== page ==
The answer is both yes and no I'm afraid. From a legal standpoint the answer is most definitely yes, spread betting is considered gambling under UK law and as such is not subject to capital gains or income tax. However from a practical standpoint the answer is very much no, there is no real difference between buying shares through a broker (investing) or buying them through a spread bet provider. The method may be slightly different and you may be using leverage , but practically it is the same. The reasoning behind this difference is most spread bettors tend to be retail clients who lose and therefore to prevent this money being offset against gains in other areas the government classes it as gambling.
In a similar light, rather than charging stamp duty on each transaction the government charges betting duty on the UK spread betting company, so in a sense a tax is paid but it is indirect to the customer whilst in shares that tax is direct on the customer. This makes spread betting a highly attractive form of speculating. The key difference between spread betting and gambling in a casino is, in a casino the odds are fixed the casino has an edge. In spread betting the odds are not fixed, the spread betting company takes the part of a book keeper but rather than holding the risk passes it onto the market. Almost all the major providers now do not hold your positions like a casino, rather they act more like brokers passing almost all the risk to the market. In this sense therefore the only idea of an edge is if you view the stock market having an overall edge against speculators, investors etc.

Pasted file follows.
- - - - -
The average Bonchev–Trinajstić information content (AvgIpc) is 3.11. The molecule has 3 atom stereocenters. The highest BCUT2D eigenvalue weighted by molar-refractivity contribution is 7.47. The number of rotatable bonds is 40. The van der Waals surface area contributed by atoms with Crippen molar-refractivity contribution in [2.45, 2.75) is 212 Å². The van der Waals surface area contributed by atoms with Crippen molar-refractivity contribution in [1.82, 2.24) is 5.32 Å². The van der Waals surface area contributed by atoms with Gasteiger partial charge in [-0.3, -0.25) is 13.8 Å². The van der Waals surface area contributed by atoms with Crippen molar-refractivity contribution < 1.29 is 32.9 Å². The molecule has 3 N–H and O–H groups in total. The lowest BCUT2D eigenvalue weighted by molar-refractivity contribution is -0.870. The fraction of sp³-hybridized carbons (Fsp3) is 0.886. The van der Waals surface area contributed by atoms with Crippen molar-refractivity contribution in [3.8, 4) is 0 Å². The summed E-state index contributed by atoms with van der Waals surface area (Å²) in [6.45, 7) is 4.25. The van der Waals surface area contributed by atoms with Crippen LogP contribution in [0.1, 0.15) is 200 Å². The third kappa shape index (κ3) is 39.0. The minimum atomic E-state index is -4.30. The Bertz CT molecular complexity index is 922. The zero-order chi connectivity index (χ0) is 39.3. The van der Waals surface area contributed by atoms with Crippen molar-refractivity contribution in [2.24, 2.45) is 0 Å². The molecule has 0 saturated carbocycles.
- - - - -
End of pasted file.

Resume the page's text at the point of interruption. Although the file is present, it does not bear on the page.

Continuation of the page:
If you manage your risks well, don't over leverage and have a understanding of the market this can be an extremely tax efficient and profitable exercise. Moreover, because of these advantages buying futures can be extremely cheap even for annual investments due to the tax efficiencies. There is also a further advantage if you want to invest in funds. If you invest directly they will charge you fees which can range from 0.5 – 1.5% annually. However as spread betting means you only buy based on the prices of funds there are no annual fees, only interest charges for the borrowing of money to invest. Hence there is no real difference in practice to buying shares as gambling.